books

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    What They're Reading: Sharon Salzberg Paid Member

    I am reading Jonathan Cott's book On the Sea of Memory: A Journey from Forgetting to Remembering, an expansive and exciting investigation of memory and its role in forming our sense of self. Cott, a successful journalist and author, is a friend of mine. Several years ago I witnessed his struggle to recover from a deep depression. I have also seen the terrible effect ECT treatments [electroshock therapy] have had on his memory, and know Cott's uncertainty about whether that memory loss might affect his ability to write. More »
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    Handbook of Tibetan Culture Paid Member

    Compiled by the Orient Foundation, which since 1982 has been working to consolidate an international resource guide to Tibetan culture, this book is excellent for anyone interested in finding out where to study, what to study, and with whom to study just about any aspect of Tibetan culture. The Handbook synopsizes the five major Tibetan cultural traditions (including Bon) and includes a section of brief biographies of prominent lamas and rinpoches. Its bulk, however, is devoted to country-by-country listings of names, addresses, and contacts at academic and cultural organizations, medical institutions, monasteries, nunneries, museums, journals, publishing companies, and other Tibetan cultural organizations throughout the world. More »
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    Gentling the Heart Paid Member

    It is an ambitious project that Mary Jo Meadow undertakes in this companion to her first book, Purifying the Heart. Both books are intended to provide Christians with "a practice from the Buddhist tradition helpful for strengthening Christian spiritual life according to the directives of Vatican II." Gentling the Heart speaks mostly about the parallels of metta (loving-kindness) and agape and how Buddhist meditation practice can bring the two together to cultivate loving-kindness and a gentler heart. As she explains how to do this, however, Meadow ends up comparing only similarities between the two traditions, and therefore ends up diminishing both. Oversimplification, the pitfall of all too many cross-traditional guidebooks, rears its familiar head again here as Buddhist ideas are softened and assimilated to fit with Christian texts and teachings. More »
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    Morning Dewdrops of the Mind Paid Member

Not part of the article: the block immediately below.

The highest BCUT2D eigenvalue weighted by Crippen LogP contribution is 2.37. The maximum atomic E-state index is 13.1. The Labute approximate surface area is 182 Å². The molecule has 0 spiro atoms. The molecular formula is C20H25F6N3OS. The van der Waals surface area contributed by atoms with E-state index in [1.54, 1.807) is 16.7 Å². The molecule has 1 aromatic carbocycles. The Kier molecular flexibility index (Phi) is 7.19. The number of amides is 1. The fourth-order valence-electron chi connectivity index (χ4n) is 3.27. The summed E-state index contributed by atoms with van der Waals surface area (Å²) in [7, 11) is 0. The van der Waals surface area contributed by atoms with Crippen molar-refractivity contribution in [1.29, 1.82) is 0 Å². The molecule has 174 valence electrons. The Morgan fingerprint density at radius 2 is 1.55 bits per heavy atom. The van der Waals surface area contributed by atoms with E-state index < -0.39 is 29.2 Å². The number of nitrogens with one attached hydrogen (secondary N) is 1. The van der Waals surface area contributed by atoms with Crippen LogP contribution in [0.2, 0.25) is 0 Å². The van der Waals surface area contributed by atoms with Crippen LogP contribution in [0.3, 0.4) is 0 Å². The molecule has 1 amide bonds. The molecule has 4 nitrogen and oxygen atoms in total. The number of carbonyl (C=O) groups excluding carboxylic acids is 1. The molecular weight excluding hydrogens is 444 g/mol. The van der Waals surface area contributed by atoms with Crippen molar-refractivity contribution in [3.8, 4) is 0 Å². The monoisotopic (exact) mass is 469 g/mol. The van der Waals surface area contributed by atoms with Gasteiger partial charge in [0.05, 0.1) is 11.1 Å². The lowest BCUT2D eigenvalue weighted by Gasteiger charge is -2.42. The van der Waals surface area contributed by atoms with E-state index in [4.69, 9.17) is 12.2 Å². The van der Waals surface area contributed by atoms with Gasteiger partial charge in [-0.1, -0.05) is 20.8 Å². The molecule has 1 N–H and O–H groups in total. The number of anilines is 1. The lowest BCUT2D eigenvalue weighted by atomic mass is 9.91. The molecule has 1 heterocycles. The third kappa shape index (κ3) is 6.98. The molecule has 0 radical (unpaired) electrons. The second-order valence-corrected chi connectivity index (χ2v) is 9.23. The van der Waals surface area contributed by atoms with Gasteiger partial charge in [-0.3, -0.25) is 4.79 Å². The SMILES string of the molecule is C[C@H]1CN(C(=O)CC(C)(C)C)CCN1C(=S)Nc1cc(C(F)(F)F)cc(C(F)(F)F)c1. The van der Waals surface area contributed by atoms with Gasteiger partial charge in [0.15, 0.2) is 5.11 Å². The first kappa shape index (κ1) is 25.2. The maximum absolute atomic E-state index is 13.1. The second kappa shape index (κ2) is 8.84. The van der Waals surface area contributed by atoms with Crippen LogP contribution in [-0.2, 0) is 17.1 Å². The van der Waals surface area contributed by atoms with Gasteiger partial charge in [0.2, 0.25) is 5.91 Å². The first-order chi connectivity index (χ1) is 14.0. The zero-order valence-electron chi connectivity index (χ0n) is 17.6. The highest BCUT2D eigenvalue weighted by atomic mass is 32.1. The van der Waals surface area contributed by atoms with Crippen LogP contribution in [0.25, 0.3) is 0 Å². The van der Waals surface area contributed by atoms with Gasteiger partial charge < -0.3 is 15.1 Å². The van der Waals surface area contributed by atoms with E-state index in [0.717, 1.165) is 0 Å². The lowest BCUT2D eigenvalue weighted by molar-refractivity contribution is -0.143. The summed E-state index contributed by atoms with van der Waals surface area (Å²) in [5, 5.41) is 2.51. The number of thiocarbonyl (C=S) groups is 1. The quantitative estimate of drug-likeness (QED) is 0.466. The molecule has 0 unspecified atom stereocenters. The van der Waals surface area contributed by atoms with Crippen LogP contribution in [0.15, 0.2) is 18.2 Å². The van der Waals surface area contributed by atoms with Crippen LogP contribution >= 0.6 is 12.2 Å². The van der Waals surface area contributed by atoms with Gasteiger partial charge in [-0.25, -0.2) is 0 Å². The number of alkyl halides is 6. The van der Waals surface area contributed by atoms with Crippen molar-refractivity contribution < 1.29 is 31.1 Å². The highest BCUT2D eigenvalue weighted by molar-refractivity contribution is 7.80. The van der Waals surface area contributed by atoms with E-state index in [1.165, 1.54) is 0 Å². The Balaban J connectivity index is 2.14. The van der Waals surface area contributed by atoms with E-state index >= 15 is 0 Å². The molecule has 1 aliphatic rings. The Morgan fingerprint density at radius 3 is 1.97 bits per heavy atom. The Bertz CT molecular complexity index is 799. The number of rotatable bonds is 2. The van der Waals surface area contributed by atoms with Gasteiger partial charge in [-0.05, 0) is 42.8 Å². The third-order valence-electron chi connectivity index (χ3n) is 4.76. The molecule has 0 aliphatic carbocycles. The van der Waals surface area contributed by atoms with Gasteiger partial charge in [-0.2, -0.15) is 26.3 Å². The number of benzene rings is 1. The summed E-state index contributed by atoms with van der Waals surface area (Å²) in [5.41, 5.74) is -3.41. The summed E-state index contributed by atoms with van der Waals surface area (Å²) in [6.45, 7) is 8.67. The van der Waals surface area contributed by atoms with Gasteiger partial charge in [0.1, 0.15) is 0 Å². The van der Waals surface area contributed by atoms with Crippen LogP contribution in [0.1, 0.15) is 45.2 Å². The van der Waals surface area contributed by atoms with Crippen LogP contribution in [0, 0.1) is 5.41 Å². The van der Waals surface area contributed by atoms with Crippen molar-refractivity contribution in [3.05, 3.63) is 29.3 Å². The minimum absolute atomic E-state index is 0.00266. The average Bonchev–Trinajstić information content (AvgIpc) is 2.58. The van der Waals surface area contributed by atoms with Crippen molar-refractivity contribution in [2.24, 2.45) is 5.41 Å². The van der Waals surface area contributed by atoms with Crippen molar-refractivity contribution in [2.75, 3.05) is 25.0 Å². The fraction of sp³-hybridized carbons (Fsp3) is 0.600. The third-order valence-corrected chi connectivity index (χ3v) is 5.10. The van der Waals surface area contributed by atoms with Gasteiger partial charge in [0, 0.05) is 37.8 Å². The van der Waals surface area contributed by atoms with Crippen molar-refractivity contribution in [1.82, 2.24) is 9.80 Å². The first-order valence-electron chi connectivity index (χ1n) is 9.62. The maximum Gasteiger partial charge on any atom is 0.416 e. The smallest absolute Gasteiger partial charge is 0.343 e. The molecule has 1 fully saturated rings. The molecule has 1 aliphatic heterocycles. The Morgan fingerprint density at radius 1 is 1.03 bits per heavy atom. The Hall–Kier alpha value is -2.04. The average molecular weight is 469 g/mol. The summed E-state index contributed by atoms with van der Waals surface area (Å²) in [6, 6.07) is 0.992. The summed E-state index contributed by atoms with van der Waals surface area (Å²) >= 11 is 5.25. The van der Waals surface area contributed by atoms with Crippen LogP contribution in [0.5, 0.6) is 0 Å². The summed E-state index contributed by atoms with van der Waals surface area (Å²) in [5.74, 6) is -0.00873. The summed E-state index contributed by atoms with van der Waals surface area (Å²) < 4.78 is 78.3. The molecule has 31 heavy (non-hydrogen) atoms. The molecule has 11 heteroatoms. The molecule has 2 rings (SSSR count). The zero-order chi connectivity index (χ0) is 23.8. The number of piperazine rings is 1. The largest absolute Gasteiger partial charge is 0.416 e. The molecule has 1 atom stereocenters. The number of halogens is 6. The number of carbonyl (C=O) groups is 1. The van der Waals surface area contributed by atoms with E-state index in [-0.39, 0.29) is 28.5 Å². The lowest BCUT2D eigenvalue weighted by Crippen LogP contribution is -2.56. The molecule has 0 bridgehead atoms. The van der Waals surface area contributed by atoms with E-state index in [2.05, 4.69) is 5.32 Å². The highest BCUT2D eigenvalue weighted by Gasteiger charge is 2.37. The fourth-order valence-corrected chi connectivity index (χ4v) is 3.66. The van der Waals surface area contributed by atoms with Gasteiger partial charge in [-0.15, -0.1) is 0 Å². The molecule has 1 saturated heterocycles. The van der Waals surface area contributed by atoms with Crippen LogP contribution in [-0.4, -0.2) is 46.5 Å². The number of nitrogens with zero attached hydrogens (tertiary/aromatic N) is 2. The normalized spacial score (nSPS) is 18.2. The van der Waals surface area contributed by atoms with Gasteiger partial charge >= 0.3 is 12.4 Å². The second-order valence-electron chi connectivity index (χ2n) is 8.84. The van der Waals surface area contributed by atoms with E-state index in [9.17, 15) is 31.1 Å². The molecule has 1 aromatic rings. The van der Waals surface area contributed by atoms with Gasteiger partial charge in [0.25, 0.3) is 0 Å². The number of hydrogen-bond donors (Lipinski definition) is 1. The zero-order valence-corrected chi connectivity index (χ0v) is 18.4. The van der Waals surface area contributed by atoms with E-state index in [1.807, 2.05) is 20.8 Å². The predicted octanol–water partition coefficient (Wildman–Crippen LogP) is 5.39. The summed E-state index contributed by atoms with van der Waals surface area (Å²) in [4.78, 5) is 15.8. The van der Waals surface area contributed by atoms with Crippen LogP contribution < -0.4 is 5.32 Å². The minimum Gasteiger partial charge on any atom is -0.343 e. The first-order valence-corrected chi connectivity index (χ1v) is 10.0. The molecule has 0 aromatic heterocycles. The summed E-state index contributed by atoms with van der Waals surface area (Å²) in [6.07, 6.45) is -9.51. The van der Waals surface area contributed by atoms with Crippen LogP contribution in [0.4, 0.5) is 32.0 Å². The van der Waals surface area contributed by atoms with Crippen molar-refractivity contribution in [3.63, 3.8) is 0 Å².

This book began as a series of newsletters sent by Harada Roshi, the abbot of the Rinzai Zen Sogenji temple in Okayama, Japan, to his diaspora of students. The patient language of these essays, which first appeared between 1988 and 1992, speaks to readers in an approachable, unaffected style. Harada Roshi successfully mixes modern, often political dilemmas—the ethics of organ transplants, the Gulf War as a sorrowful manifestation of egoism—with the Buddha's teachings ("Seek the light within yourself."). Of the Berlin Wall, for example, he writes, "The true wall, a more difficult wall to bring down, is the wall of the ego within each of us. There is nothing as unreal but difficult to deal with as this wall. More »
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    What Color is Your Mind? Paid Member

    Designed to clarify points of practice rather than to be a comprehensive introduction to Buddhism, What Color is Your Mind? is largely made up of questions and answers. Thubten Chodron uses this format to full advantage, offering clear, concise responses (usually a page at most) to questions that run the gamut from rudimentary to complex: e.g., “If there are people alive today who have attained Buddhahood, why don't they demonstrate their clairvoyant powers?"; "Can we receive grace from the Buddhas?"; "Do we create karma together as a group?"; and "Isn't it selfish to do positive actions just to get merit, as if it were spiritual money?" More »
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    Manifestation of the Tathagata Paid Member

    In his translation of and commentary on the chapter from the Avatamsaka Sutra entitled Manifestation of the Tathagata, Cheng Chien Bhikshu focuses on explaining and elaborating the meaning of buddhahood according to ancient Chinese Huayen scholarship. A young Yugoslavian monk, Cheng Chien undertook this project out of a firm belief that practice is inspired by an awakening of faith in the three refuges, and taking refuge in the Buddha is only possible if one understands precisely what buddhahood is. And Cheng Chien's efforts to close the gap between a difficult, abstract concept and clear understanding in his readable introductory essay are fruitful. For the nonspecialist, however, the translation itself is less helpful. More »